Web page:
Relationship Marketing Theory The digital age facilitates consumer-to-consumer interactions on an unprecedented scale (e.g., through social networks) Network theory (Van Den Bulte and Wuyts 2007) can inform consumer-based relationship marketing theory Relationship marketers need to understand individual customers roles in their network, identify key influencers among this network, and limit negative network effects to keep problems with single customers from spreading across a larger network Tenet 2: Network theory helps explain relationship marketing effectiveness in consumer markets. Individual customers decisions and behaviors are affected not just by the focal sellers actions but also by the quality, breadth, and composition of their customer-to-customer networks. Palmatier and Steinhoff 2019 86 Enhancing Relationship Marketing Understanding: Relationship Marketing Framework The digital landscape broadens and further substantiates the scope of relationship marketingrelevant mechanisms Media richness (Daft and Lengel 1986) and parasocial interactions (Giles 2002; Horton and Wohl 1956) may contribute insights to existing cognitive relational mechanisms Media richness is particularly well suited to assess customers evaluation of sellers uses of omnichannel communication Parasocial interaction is increasingly relevant for customers who interact with nonhuman salespeople or service providers, such as anthropomorphic, embodied virtual agents, chatbots, or robots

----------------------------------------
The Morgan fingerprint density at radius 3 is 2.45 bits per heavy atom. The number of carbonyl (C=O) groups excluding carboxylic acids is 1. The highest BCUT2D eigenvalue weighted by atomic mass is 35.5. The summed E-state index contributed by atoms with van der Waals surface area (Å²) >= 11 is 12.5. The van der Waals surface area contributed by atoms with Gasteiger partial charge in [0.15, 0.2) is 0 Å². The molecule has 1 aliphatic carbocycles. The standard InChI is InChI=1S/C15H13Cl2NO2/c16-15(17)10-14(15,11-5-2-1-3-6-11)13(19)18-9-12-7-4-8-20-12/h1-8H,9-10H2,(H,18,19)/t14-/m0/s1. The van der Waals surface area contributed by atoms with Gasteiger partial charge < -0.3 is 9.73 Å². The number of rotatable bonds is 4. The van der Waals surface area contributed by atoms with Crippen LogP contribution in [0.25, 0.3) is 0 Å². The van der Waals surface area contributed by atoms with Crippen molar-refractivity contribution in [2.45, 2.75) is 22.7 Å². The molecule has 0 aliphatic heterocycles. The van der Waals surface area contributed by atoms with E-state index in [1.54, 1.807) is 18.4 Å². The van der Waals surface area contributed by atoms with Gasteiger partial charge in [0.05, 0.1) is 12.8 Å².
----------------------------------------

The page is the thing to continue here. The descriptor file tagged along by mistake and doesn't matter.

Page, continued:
Tenet 3: The constructs of media richness and parasocial interaction capture customers cognitive responses to sellers technology-delivered relationship marketing activities and mediate the impact of such activities on relationship marketing performance. Palmatier and Steinhoff 2019 87 Enhancing Relationship Marketing Understanding: Relationship Marketing Framework Customer-perceived experiences (Lemon and Verhoef 2016) and flow states (Csikszentmihalyi 1975) may drive relationship marketing effectiveness in a conative sense Understanding the drivers that enhance the customer experience can help relationship marketers improve their customer journey and touchpoint design (Lemon and Verhoef 2016) Researchers should seek to identify which online relationship marketing activities (e.g., gamification) are most effective for putting customers into a temporary flow state Tenet 4: Experience and flow constructs capture customers conative responses to sellers technology-delivered relationship marketing activities and mediate the impact of such activities on relationship marketing performance. Palmatier and Steinhoff 2019 88